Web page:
Jesus welcomed the people, taught them about the Kingdom of God and healed those in need. Luke 9:11
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Seeds of the Kingdom

Honesty in Prayer

by Philip Asselin

2 November 2016

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But you, Sovereign Lord, help me for your name’s sake; out of the goodness of your love, deliver me. For I am poor and needy, and my heart is wounded within me. I fade away like an evening shadow, I am shaken off like a locust. My knees give way from fasting; my body is thin and gaunt. I am an object of scorn to my accusers; when they see me, they shake their heads. Help me, Lord my God; save me according to your unfailing love.
Psalm 109:21-26, NIV

Psalm 109 contains much anger and frustration. It’s an honest psalm. The language of prayer is a vast one. There are the soaring expressions of joy, and the low moans of sorrow; the soft sounds of faith, and the hard-edged expressions of doubt and confusion. At times the sentences are short and to the point, while at others they’re long, and even confusing (because we’re confused). Sometimes they include strong exclamation marks, while at other times they’re peppered with question marks.

There’s nothing wrong with any of that. Prayer needs to be an honest dialogue with God. He expects nothing less. C.S. Lewis said that “we ought to bring to God what is in us, not what ought to be in us.” Those pesky ‘ought’s’ will actually keep us from telling God the truth, and also keep us from feeling the truth of the pain we’re experiencing. Those ‘ought’s’ can actually stop us talking to God, fearing that He would be angered by our sorrow, confusion, pain, frustration and anger. That soft voice of the enemy is quick to say, “you can’t bring that to God! Stay quiet and withdraw for a while. He’ll understand”.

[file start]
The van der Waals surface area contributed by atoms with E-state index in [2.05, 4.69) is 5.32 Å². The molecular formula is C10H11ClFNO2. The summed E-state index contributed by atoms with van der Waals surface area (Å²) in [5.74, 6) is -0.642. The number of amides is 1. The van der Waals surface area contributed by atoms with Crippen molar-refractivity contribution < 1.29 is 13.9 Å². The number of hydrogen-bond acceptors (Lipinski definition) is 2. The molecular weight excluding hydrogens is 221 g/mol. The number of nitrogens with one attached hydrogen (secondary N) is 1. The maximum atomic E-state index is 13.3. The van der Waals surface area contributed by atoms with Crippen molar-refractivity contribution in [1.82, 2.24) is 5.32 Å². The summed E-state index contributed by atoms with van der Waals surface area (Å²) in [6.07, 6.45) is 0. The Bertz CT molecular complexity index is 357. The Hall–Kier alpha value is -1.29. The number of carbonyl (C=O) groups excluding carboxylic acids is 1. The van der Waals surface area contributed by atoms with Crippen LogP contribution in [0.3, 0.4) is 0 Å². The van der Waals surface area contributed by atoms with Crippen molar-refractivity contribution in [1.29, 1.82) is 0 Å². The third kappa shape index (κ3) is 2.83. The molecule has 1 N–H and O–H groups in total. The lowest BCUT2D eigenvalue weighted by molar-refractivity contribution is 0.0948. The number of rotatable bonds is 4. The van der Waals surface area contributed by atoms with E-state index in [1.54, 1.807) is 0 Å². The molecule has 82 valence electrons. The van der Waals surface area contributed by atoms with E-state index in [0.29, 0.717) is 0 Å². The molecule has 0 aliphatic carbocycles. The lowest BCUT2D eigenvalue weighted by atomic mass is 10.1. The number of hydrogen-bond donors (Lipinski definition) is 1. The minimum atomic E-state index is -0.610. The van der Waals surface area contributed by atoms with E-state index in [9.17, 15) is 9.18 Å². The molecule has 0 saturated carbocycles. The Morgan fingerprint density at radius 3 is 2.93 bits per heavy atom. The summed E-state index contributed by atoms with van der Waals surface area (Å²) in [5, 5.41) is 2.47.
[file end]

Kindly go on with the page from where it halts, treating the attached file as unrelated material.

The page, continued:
Jesus demonstrated the reverse. When He received the news of John the Baptist’s death, He mourned. When His own death drew near He found a quiet place and prayed (Matthew 26:36-46). In the Garden of Gethsemane, with His death hours away, He drew His closest friends to Him for comfort. Rather than bottle up His pain, He spoke the truth of it to His Father, even though many of those words caused pain as He uttered them. He agonized with ‘loud crying and tears’ (Hebrews 5:7). This was not like a pretty, sanitised oil painting. It was the real thing - a true portrait of how we pray when the earth beneath our feet is shaking, and nothing feels safe anymore.

At such times, we pray however we’re able to. We use whatever words bubble up from us. We pray with our sweat, tears and moans. We also pray with whichever friends will sit quietly with us. We ignore the voice of the enemy, and bring it all before the One who truly knows what we’re going through, understands all that we bring, and gently encircles us with arms of love.

If you’re going through suffering, loss, confusion, rejection, or pain, at this moment, bring all those feelings to Jesus. Don’t block them, squash them, or try and ignore them. They’re real. God isn’t afraid of them. Don’t separate Him from what you’re going through right now.

Prayer: Oh Lord, You know what I’m suffering right now. I know You suffered so much for me, and You show me that it’s safe to let all my pain out to You. You aren’t afraid of it. You want me to be real with You, and not withdraw. Help me to bring to You what I’m really feeling right now, knowing Your arms are stretched out wide to hold me tight. Amen.

Philip Asselin Philip is on the associate ministry and teaching teams with Glyndley Manor. He and his wife Gillian attended the second Healing Retreat at Glyndley Manor in 1992, and were greatly helped. They have two grown up children, one grandson, and a step-granddaughter in California, and a daughter and granddaughter in Eastbourne. His desire is to see people healed and set free to serve God.


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